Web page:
I finally got my last bunch of pictures onto the computer. There are a heap of photos of plants I will eventually want identified.
I will start with this one. The area needs mowing and if this one is a nice native, I want to move it. The leaves feel kind of rubbery. There were no others around in the little area. Right there makes me hope it's a native, because at least there are hopes it is not invasive. :)
I will post more later but I've got inside work I have to do. Bummer. At least I got to play with my new little tool today, a 2 in 1 hoe and fork. It's the right size to get close to the plant without the fear of whacking it with a full sized hoe. I've done that before.
Friend or Foe
I finally got my last bunch of pictures onto the computer. There are a heap of photos of plants I will eventually want identified.
I don't know what it is, but it sure looks promising, I would let it bloom and see what happens.
I think it might be a Physalis (ground cherry) of some type. The leaves do not look quite right for the Common, but the flowers are close to opening. I hope it's an edible variety, but if not I still would like more of this, so will wait and see.
A friend plants ground cherries and gave us some. They were tasty. :)
Here is another... friend or foe?
This grows on the north side of my house and if I let it, this grows around everything. I never really knew it was there until some years ago when I planted Impatiens. I no longer grow those, having replaced them with natives, but this stuff is still around.
If it this is a native and just grows around other plants without taking over, I'll stop pulling it up. I assume it likes shady areas, as I have not seen this in the sunnier spots.
Thank you for your continued help.
Ah, you are right... Not sure whether to be happy or not. We've been buying Chickweed salve for eczema and bug bites, so I guess we can now make our own. I already found a link with simple instructions. The only thing we do not have on hand is bees wax and I hope it is inexpensive. The price of the salve keeps going up. The plant is edible, but it would have been nice if it was a native.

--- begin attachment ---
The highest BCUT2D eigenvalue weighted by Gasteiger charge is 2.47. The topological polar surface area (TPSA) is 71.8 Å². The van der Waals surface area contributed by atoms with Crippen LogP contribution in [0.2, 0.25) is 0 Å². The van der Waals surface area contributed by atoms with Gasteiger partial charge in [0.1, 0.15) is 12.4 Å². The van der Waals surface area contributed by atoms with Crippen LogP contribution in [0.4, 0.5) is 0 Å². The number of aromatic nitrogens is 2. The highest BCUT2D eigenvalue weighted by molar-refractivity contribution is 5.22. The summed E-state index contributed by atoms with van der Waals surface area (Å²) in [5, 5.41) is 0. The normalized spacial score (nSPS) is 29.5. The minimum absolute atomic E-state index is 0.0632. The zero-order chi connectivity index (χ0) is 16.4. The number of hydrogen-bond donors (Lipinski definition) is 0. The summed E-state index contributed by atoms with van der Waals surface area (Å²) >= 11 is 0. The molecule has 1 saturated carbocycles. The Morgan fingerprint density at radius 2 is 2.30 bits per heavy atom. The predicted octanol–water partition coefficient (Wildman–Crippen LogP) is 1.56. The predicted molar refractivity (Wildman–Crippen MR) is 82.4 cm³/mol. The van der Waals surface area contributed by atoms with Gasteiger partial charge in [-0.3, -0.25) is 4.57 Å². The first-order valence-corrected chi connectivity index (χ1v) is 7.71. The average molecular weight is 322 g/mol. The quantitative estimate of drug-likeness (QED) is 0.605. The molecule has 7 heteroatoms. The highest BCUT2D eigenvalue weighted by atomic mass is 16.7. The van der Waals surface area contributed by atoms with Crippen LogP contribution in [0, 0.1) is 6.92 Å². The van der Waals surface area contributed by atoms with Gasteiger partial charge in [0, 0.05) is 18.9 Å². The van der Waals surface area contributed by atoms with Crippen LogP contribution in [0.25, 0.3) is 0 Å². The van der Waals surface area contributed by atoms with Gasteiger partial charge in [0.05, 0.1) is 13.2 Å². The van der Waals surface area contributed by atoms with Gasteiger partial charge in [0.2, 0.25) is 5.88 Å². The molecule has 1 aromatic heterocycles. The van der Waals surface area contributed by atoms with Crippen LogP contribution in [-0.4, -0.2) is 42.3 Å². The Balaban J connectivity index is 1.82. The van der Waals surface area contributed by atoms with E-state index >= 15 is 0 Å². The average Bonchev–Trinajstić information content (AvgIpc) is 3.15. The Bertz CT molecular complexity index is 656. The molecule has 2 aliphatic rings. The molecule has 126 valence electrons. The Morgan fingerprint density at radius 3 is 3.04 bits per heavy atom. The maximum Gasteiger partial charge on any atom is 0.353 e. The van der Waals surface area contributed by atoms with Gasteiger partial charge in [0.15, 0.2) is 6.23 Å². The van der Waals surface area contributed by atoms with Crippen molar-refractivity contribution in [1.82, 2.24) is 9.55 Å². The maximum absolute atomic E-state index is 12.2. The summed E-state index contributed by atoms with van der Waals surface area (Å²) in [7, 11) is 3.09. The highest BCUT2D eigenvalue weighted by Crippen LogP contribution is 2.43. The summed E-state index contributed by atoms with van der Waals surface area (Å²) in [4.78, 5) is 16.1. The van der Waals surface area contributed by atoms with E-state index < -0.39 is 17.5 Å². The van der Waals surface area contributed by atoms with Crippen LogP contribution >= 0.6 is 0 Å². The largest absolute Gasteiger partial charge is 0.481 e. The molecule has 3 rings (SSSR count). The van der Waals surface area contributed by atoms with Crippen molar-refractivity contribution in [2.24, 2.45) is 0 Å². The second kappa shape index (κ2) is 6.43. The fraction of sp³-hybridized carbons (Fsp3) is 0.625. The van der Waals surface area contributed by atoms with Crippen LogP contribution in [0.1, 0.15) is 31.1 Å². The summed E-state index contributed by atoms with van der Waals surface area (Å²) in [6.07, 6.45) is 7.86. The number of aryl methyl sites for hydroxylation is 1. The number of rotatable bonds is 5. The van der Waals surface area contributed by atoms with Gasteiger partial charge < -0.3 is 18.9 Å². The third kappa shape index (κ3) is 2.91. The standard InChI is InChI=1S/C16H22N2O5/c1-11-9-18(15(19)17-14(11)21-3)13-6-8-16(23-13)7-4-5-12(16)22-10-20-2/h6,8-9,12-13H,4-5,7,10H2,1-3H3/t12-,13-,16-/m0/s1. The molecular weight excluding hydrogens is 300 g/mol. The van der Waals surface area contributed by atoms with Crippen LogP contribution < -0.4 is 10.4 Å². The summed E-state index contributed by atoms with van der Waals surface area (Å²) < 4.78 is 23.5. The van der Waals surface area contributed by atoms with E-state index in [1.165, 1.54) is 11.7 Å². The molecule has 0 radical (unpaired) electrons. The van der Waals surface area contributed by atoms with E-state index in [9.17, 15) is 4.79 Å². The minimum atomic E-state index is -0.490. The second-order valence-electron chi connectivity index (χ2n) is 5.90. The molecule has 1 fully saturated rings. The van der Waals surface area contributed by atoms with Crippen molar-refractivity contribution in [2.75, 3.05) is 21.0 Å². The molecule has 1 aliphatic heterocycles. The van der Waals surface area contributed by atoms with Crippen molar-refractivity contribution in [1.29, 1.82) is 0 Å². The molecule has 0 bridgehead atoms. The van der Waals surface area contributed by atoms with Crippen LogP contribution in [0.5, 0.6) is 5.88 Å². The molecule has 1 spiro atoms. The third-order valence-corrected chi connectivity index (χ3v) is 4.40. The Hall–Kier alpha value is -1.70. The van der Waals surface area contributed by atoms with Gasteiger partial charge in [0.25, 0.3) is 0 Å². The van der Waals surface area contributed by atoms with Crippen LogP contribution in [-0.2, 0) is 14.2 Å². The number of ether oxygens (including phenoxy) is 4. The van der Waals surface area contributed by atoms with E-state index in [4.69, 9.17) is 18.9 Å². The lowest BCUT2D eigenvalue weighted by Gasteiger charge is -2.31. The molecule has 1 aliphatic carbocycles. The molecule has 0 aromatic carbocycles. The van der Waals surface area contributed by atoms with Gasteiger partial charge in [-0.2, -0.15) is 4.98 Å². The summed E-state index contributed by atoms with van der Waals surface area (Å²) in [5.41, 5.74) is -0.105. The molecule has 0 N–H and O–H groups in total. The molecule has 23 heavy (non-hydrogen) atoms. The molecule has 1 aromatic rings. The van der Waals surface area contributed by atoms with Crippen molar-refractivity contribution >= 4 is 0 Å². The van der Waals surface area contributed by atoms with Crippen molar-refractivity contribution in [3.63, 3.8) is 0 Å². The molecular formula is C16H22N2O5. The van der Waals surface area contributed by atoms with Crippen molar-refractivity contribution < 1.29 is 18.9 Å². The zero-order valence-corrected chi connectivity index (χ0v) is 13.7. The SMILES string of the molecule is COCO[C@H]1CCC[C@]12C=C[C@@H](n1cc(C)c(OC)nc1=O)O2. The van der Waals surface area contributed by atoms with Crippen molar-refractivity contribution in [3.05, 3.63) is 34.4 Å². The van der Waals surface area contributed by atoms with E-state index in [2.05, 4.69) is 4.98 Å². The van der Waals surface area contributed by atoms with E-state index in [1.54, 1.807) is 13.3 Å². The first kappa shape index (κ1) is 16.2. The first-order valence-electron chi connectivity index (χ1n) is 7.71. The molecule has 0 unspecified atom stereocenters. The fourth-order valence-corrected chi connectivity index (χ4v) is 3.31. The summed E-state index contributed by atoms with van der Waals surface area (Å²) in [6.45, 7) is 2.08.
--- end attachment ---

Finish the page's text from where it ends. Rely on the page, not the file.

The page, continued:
I saw your photograph of the seedling and groaned! The best way to get rid of it is to let chickens or geese loose in your yard before the chickweed starts flowering, but then you'd be liable to lose some of your hard-won native plants, too. It is NOT native on this continent - it's common all over its native Europe, where it is equally dreaded. I first met it in the overgrown garden of a YWCA hostel in Devon, England, when I was a ten year-old interested in plants. I spend many, many springtime hours digging it up in my Texas wildscape, but cannot exterminate it with the old black plastic, since I leave the soil open to native volunteers.
I'll just continue yanking it up until next year. We have enough salve on hand.
Carolbtx, My Black-eyed Susan has been very cooperative and has begun spreading in the area where the Chickweed is, so I would like to keep that spot open. I planted some Virginia Bluebells there, too.
Here is another plant needing ID. I just could not get the camera to pick up the teeny-tiny purple flowers.
Chillybean - The teeny-tiny purple flowered plant has the leaf of a rose verbena?
They seem to look similar. I took a picture of the plant along the road yesterday that shows the flowers better. Picture one.
#2. Quite a bit found in our pasture. Oh, I hope it is a native... but we did not plant this.
#3. We have some of these climbing up our conifers. The leaves are large, about 4 inches across, just had a child measure this. Can it be either a type of wild grape or Moonseed (Menispermum canadense)?
If these vines are native, are they going to harm the trees? I'd like to just leave them be, if I can.
The middle picture is probably blue vervain. The first one does not have a bloom like the rose verbena, but the foliage is somewhat of a rose verbena look-a-like.
I was looking for a different plant and found what I think is #1 in Post #9897024,Verbena bracteata.
#2 ended up being a Hoary Vervain. The leaves are short and oval. There is also a bit of it along the road, too. I hope to gather seeds there, if the county doesn't mow it down before then.
The Wild Grape is starting to flower. We'll see if it actually bears fruit. I found some along a fence, too. I would rather keep that one as the grapes would be easier to reach. :)
#1 This character is coming up with some Bee Balm I planted. I am not sure I have seen leaves like this before. If it is a keeper, is there a way to separate these without killing either?
#2. The last couple of years my husband planted a bunch of Norway Spruce in our tree line. Most of those died. I found a couple of strange trees/shrubs growing among the dead spruce. One of the children told me they were in the pots with the spruce. I took this close up of a few of the leaves. It seems to be coming up shrub-like rather than a single trunk.
I appreciate all your help.
#1 looks like leaves of the gray-headed coneflower (a native in my area). You could maybe wet the soil and pull up what I think is the gray-headed coneflower (or use a trial or long knife to dig/pull out this plant and replant in a sunny spot).